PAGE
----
Another key factor in retention is investing in staff members’ well-being. In recent years, perks such as flexible or remote work practices, longer paternal leave and more paid time-off have modern professionals expecting more from their employers. Remote work practices have also gained steam over the last decade.

Lincoln, Nebraska-based Best Firm to Work For HBE anticipates these changing needs: “We recognize that our industry is changing at the speed of light, and we’ve taken proactive steps to ensure that we’re changing right along with it. From unlimited PTO and anytime-anywhere remote work access … we take the satisfaction of our employees seriously.”

“Given our multi-generational workplace, we feel that these [remote work] programs are very important,” added Citrin Cooperman’s Cummings. “With our firm’s ability to leverage technology, we can work from virtually anywhere in the world.” Citrin Cooperman takes flexible work a step further with its sabbatical program, wherein staff members who have worked at the firm full-time for at least six years can take a one-time, paid sabbatical of four consecutive weeks of paid time off. While on break, staff members are asked to prepare two whitepapers: one focused on suggestions for improving any aspect of the firm’s operations, and another on their career aspirations.

“Supporting the family spirit has always been one of our core values,” said Bland Garvey CEO John Garvey. “One way we have always lived that core value was to move to a 36-hour work week Monday [through] Thursday and close the office on Fridays for the majority of the year.”

Be creative!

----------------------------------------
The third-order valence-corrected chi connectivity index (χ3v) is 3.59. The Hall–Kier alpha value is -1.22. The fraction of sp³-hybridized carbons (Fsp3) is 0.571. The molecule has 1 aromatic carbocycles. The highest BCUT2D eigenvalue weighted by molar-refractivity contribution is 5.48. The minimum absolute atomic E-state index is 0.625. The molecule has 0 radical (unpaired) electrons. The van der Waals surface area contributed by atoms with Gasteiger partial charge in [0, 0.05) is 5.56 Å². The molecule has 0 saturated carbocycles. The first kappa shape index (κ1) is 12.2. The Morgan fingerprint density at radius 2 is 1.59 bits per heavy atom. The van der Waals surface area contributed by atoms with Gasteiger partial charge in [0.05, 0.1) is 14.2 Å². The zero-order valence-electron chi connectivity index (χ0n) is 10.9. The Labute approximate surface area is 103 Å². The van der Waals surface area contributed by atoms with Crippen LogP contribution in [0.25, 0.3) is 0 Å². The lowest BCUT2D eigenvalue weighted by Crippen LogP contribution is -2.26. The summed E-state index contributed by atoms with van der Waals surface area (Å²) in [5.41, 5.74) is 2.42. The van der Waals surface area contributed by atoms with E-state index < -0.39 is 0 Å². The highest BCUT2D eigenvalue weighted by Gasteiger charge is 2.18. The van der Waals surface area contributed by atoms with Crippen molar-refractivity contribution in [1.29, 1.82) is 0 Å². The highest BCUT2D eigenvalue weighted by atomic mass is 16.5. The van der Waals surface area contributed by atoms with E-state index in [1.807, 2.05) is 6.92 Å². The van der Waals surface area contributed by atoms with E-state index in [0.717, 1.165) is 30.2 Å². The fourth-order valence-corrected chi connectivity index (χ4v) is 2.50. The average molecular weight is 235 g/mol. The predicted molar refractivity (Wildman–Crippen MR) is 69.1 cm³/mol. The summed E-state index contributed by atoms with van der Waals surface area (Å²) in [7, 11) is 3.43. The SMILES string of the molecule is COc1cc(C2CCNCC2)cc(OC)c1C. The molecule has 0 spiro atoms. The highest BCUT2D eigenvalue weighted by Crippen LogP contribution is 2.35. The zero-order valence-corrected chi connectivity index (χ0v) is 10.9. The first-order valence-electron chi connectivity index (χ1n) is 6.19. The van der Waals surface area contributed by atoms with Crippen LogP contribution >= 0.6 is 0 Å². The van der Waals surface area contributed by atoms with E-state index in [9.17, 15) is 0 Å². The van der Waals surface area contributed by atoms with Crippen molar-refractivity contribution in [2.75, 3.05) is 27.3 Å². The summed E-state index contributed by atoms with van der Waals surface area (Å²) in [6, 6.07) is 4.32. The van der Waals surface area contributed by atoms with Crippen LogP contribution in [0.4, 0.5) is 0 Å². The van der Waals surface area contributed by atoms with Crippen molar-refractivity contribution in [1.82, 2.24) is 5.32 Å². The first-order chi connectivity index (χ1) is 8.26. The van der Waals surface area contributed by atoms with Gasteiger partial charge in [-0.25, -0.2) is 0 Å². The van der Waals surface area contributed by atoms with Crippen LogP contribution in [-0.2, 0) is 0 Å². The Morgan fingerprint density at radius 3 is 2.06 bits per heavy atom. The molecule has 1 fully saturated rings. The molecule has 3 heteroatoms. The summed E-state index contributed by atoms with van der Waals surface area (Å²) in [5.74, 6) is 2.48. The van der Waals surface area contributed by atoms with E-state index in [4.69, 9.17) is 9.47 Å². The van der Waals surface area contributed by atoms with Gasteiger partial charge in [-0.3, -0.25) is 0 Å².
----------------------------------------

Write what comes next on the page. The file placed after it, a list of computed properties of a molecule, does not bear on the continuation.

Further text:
Sometimes, just showing an inspired commitment to staff members can motivate them to stay onboard.

San Jose, California-based Best Firm to Work For Johanson & Yau has, for instance, done away with traditional performance reviews in lieu of a more forward-facing process, and said: “Our staff appreciates this modern approach to performance management.”

Wichita, Kansas-based Best Firm to Work For Allen, Gibbs & Houlik has a “Friday fadeaway” policy — if staff members’ charge hours and work commitments are completed by Friday at noon, they’re free (in most departments) to start their weekend early.

Savannah, Georgia-based Best Firm to Work For Hancock Askew & Co. makes professional development a key part of the firm’s strategy. “Everything we do is dedicated to providing an enriching environment to help staff reach their full potential,” the firm stated. “The better ‘you’ become, the stronger our firm becomes. We provide a comprehensive training ground [and] offer hands-on opportunities to expand employee knowledge and do more activities with a diverse base of clients.”

Investment in staff members can also be literal — Best Firm to Work For Global Tax Management, in Wayne, Pennsylvania, “ensures the financial future for employees” with 3 percent of a staff member’s compensation contributed by the firm to their 401(k); 7 to 12 percent of employee compensation contributed by the firm in the form of ESOP shares; and another 10 to 40 percent of annual bonus distributed. Davidson, Holland, Whitesell & Co., a Best Firm to Work For in Hickory, North Carolina, offers an incentive bonus plan for staff members whose billings are more than two and a half times their base salary. And Houston-based PKF Texas’ “pay for performance plan” gives bonuses to top performers.